When you mention estate planning to most people who know anything about it, there are two thoughts that usually cross their minds: death, and taxes. Both are understandable. Death is, after all, the main reason why most people pursue estate planning. We will all eventually die, and it is incumbent upon each of us to have a plan that deals with important death-related concerns like who gets our assets when we’re gone.
Taxes are also a concern, especially with discussions of the estate tax being so prominent in the nation’s political debate at the national level. But what about the inheritance tax? What role does that play in any discussion of estate planning? To find out, you need to get the facts about the inheritance tax in Michigan.
What is the Estate Tax?
The inheritance tax is one of two main types of taxes impacting estates when people die. The main tax that most people know about is, of course, the estate tax. At the federal level, arguments about the estate tax have been raging for some time now, with some calling it a “death tax” while others refer to it as a necessary source of revenue that the nation simply cannot do without. The truth is that neither side is entirely accurate in its assessment.
Estate taxes are not really death taxes, since there is no automatic tax levied just because someone dies. Neither are they big revenue-generators as some claim, since they really only affect a tiny portion of estates each year (the tax currently only impacts estates valued at more than $5.45 million – less than one percent of all estates annually). Instead, the estate tax is a tax on the transfer of wealth. In other words, it only impacts your estate if you have a certain level of wealth.
What is the Inheritance Tax?
The inheritance tax is a tax on gifts made to beneficiaries by an estate. It differs from the estate tax in that it is assessed against only that portion of the estate that has been left to you in a bequest – and even then, it is only levied against certain classes of beneficiaries. Despite that distinction, it is still often confused with the estate tax, and many people use the two terms interchangeably.
Does Michigan Have an Inheritance Tax?
Michigan has neither an estate tax nor an inheritance tax. At one time, the state used a common tax system known as the “pick up” tax, which saw the state claim a portion of what the federal estate tax levied against decedent estates. That tax was made possible by a provision in federal law that provided a federal credit for estate taxes at the state level. When Congress altered the federal estate tax, it did away with that credit, which left Michigan and many other states with no system for collecting the tax. As a result, the state does not collect either tax.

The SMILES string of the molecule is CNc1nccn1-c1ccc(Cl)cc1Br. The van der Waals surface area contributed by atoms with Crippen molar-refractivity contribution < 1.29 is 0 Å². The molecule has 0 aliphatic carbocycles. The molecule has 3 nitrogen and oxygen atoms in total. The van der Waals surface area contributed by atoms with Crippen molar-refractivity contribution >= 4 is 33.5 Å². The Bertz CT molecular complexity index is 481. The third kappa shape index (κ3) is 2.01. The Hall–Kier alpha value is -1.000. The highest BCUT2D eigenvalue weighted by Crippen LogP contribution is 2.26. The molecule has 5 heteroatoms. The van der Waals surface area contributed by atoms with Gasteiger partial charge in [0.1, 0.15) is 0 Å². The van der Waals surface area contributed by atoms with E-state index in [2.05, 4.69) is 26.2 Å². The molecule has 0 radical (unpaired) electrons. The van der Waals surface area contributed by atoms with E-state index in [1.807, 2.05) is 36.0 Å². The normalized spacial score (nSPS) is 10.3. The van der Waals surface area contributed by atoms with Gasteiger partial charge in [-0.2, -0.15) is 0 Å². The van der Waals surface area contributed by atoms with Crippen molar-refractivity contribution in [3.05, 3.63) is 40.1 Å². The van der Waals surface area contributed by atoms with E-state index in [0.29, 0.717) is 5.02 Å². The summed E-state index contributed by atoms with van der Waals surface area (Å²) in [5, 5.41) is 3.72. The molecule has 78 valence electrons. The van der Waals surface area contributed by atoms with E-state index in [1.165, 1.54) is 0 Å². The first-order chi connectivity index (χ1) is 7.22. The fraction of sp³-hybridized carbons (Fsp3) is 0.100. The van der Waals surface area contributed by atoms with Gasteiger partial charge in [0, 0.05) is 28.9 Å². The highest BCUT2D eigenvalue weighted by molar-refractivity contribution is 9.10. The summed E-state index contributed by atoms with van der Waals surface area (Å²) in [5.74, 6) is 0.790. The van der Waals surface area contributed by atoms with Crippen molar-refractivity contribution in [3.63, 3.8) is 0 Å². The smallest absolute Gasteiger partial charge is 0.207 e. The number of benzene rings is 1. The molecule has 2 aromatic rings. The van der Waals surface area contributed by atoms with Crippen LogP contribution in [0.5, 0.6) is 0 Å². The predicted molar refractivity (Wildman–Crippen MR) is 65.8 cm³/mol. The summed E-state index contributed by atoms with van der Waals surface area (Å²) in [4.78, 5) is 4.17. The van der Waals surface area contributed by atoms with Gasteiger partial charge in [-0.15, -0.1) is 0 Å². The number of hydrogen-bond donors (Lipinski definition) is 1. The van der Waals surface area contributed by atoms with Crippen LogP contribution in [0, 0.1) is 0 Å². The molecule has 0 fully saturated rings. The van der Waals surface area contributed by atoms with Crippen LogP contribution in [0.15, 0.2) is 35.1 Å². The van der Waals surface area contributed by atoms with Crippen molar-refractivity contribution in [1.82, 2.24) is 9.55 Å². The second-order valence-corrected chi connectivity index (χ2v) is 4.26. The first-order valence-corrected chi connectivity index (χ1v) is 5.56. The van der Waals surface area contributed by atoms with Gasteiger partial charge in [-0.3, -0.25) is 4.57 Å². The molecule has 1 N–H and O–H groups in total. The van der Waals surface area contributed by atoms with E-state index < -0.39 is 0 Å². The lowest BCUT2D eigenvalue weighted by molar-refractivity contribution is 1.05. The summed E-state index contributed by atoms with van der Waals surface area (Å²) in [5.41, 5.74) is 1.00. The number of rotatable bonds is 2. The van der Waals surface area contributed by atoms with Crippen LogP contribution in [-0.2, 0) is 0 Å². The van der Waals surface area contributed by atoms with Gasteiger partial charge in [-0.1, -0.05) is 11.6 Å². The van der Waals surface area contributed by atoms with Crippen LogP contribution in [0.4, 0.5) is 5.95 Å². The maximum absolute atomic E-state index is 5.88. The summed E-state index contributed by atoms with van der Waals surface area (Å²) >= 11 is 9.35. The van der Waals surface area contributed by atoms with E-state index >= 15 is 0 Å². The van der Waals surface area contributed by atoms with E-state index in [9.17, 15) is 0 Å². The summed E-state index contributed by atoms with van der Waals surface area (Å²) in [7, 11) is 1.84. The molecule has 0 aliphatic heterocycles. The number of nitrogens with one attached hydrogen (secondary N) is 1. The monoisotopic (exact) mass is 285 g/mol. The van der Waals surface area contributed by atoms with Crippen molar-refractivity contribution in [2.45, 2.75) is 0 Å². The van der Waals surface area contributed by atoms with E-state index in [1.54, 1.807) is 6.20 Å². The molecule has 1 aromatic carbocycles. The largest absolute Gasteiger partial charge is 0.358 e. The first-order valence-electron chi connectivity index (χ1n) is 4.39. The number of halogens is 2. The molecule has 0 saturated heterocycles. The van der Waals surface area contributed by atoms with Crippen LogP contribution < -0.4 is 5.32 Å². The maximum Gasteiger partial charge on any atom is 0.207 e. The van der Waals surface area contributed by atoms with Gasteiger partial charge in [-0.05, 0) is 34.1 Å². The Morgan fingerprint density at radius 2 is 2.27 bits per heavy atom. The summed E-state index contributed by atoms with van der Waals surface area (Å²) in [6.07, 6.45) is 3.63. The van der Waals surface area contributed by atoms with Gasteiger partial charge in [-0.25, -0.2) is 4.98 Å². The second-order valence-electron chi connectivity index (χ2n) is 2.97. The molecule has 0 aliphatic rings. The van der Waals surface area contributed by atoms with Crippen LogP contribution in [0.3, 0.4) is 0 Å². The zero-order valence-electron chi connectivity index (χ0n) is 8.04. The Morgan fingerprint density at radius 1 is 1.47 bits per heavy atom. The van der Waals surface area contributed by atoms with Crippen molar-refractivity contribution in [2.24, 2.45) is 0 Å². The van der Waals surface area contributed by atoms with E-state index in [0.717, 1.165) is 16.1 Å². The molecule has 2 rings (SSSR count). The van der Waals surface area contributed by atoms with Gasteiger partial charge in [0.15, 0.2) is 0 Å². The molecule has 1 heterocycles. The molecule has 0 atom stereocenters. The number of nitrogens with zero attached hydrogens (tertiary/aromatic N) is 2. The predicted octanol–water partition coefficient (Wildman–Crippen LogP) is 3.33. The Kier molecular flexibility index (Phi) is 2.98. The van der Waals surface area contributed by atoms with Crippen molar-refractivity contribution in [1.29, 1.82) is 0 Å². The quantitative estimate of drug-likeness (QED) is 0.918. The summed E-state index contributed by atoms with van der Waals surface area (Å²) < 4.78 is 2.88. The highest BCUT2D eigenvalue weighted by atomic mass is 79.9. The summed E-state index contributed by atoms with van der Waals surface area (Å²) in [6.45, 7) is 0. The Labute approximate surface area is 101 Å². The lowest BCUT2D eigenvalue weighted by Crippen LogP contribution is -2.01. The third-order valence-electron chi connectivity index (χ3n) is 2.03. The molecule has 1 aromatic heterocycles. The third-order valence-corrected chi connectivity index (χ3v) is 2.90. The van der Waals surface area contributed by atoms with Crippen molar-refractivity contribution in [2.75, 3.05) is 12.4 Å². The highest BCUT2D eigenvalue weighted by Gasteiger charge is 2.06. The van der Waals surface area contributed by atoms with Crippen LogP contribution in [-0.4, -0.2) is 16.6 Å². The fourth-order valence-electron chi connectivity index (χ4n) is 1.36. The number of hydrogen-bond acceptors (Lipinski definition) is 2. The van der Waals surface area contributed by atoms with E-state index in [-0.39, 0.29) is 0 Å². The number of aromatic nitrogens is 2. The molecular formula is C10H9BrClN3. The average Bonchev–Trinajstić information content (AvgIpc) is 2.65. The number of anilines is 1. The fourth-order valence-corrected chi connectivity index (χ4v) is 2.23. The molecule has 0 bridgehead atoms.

Is there any Reason to Be Concerned About Inheritance Tax?
At first glance, Michigan residents would seem to have no worries about the inheritance tax. After all, the state doesn’t collect any taxes on estates or on the bequests left to heirs. In some instances, however, the inheritance tax can still be a major concern for people in Michigan. Granted, it’s never a concern for assets located in Michigan, but when a decedent dies with money or property in one of the six states that currently levy inheritance taxes, it can become an issue very quickly.
Here’s the problem that you could encounter: six states still have inheritance laws on their books. Those states include Iowa, Kentucky, Maryland, Nebraska, New Jersey, and Pennsylvania. All six have laws that empower tax officials to assess inheritance tax on any bequest of property located inside the state. If you have a loved one die while owning property in one of those six states, the person to whom that property is gifted could end up being subject to a tax.
The laws governing which properties can be taxed, and which classes of heirs can be considered exempt are sometimes difficult to understand. What is easy to understand, however, is that when inheritance assets are in states with the estate tax, then there is a possibility that the recipient of that inheritance could be subject to the inheritance tax. An experienced estate planning attorney can help you to gain more insight into how those laws might apply in your situation.
What Can I Do to Avoid Inheritance Tax?
Once a decedent has passed away, it is usually too late to avoid any valid inheritance taxes that could be in play. That does not mean, however, that there aren’t ways to limit those taxes prior to death. If you have a loved one who plans to leave you property that is in an inheritance tax-collecting state, it can be possible to execute that asset transfer while he or she is still alive. Estate planning attorneys have strategies that can accomplish that goal and minimize your potential tax exposure.
Can an Attorney Help with the Inheritance Tax?
Estate planning attorneys specialize in tax planning strategies that are designed to minimize tax obligations. For individuals and families who have concerns about estate taxes or inheritance tax issues, it is always wise to consult with an attorney to develop a plan to manage any potential tax liabilities. Ideally, these strategies should be part of a broader comprehensive estate plan that addresses every important end-of-life and legacy planning concern.
At Biddinger, Bitzer & Estelle, PLLC, our estate planning and tax experts can help you to better understand how these tax issues might impact you and your heirs. Though there is no inheritance tax in Michigan, that tax can still impact the lives of residents in the state. You need to be aware of that potential impact during your own estate planning efforts to ensure that your strategy can deal with its implications. To learn more about how a Michigan estate planning attorney can help you, contact us at our website or call us today at (989) 872-5601 to